Jumpstart Advanced Tracking with Mobility

Ryan Spurr

When it comes to location solutions, most often fixate on larger-scale fixed infrastructure and complex use cases. In the case of RFID, we think of choke points or dock doors with fixed readers and antennas. For Bluetooth Low Energy (BLE), we think of next-generation wireless access points with embedded BLE antennas. Whatever the use case and infrastructure, these depend upon a significant investment into equipment that must be budgeted, planned, installed, and tuned. For many organizations, this leap to larger installations may be harder to sell to leadership and financial officers or fraught with many challenges and lessons learned along the way.

What if there was another way to jump-start your location and tracking initiatives? What if you could start down this path without all the fixed infrastructure, making it easier to vet the technology, gain buy-in, and prove the value to leaders?

To learn more about Bluetooth Low Energy or Passive RFID technologies in more detail, check out those past blogs.

The good news is that there is an alternative to launching location solutions without significant investments into infrastructure. It’s actually where many of our partners recommend that you start your journey. Why? Because location solutions are more than just the antennas used to read them. Most manufacturers have complex environments full of RF interference, complex use cases, and various assets or products to be tracked. Starting with bounded use cases and less complex hardware makes it easier to address early decision points and gain familiarity with the technology, without the full-up installation and hardware acquisitions.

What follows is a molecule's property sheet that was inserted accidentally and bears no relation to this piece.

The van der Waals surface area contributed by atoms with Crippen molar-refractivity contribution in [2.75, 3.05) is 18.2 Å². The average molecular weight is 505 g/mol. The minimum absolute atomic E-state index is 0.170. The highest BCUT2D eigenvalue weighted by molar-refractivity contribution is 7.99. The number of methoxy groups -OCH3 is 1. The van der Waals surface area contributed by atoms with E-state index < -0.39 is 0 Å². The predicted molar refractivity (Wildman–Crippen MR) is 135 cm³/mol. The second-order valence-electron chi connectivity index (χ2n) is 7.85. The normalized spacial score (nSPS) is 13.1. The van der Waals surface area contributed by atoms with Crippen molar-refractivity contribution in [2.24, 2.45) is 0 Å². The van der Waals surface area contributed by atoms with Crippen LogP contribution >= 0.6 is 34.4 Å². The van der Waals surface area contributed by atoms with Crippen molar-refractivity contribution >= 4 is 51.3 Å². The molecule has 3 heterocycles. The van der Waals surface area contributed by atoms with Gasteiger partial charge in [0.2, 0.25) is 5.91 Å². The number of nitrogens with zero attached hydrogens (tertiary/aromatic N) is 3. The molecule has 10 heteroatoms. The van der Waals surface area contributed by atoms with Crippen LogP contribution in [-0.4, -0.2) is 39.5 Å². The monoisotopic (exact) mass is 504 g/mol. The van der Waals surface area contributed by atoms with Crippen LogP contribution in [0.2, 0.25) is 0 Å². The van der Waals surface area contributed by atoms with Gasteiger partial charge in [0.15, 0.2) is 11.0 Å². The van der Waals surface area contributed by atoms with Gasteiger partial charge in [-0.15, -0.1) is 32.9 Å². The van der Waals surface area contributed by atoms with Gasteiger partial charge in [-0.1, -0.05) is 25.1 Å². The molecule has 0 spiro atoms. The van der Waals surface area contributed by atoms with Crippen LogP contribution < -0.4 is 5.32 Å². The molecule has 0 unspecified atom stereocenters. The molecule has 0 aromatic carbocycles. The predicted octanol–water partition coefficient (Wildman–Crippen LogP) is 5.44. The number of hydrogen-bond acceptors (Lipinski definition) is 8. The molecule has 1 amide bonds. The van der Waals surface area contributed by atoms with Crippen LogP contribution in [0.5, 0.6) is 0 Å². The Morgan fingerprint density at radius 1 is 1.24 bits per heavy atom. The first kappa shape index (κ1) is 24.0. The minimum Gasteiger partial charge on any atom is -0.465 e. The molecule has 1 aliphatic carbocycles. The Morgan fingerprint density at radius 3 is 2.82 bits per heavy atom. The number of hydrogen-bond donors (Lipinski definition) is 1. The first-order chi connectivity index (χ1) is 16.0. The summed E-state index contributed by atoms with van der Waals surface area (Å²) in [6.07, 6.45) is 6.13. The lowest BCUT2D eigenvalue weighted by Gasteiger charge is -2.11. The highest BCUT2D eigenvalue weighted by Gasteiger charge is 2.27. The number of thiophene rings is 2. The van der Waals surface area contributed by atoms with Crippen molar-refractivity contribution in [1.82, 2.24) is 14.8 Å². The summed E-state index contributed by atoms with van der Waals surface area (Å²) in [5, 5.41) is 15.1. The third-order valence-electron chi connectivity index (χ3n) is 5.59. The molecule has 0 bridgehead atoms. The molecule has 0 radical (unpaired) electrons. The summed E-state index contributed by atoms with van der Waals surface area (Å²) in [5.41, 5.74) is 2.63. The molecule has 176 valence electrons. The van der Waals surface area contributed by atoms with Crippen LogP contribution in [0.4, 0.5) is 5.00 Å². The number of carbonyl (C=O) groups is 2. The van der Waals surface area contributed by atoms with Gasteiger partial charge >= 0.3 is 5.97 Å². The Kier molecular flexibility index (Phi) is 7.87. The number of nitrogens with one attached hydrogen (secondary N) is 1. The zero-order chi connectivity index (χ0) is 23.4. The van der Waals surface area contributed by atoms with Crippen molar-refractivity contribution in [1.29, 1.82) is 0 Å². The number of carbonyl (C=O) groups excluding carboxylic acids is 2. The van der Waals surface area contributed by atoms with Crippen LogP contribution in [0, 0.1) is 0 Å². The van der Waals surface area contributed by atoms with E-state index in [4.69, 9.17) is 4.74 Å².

Start Simple Approach

  1. Understand the Use Cases: What problems does the business have with people, processes, and tools? Where is waste, human error, or opportunities to automate needless tasks? What is the cost of not acting? How will automation improve KPIs or business outcomes? Taking stock of why you might apply enabling technologies to make the business better is always the first step. It will aid partners like Connection, peers, and business stakeholders to understand how to help you, what technologies to apply, where you’re seeking to start or scale to—and most importantly—assist your team in justifying any investment.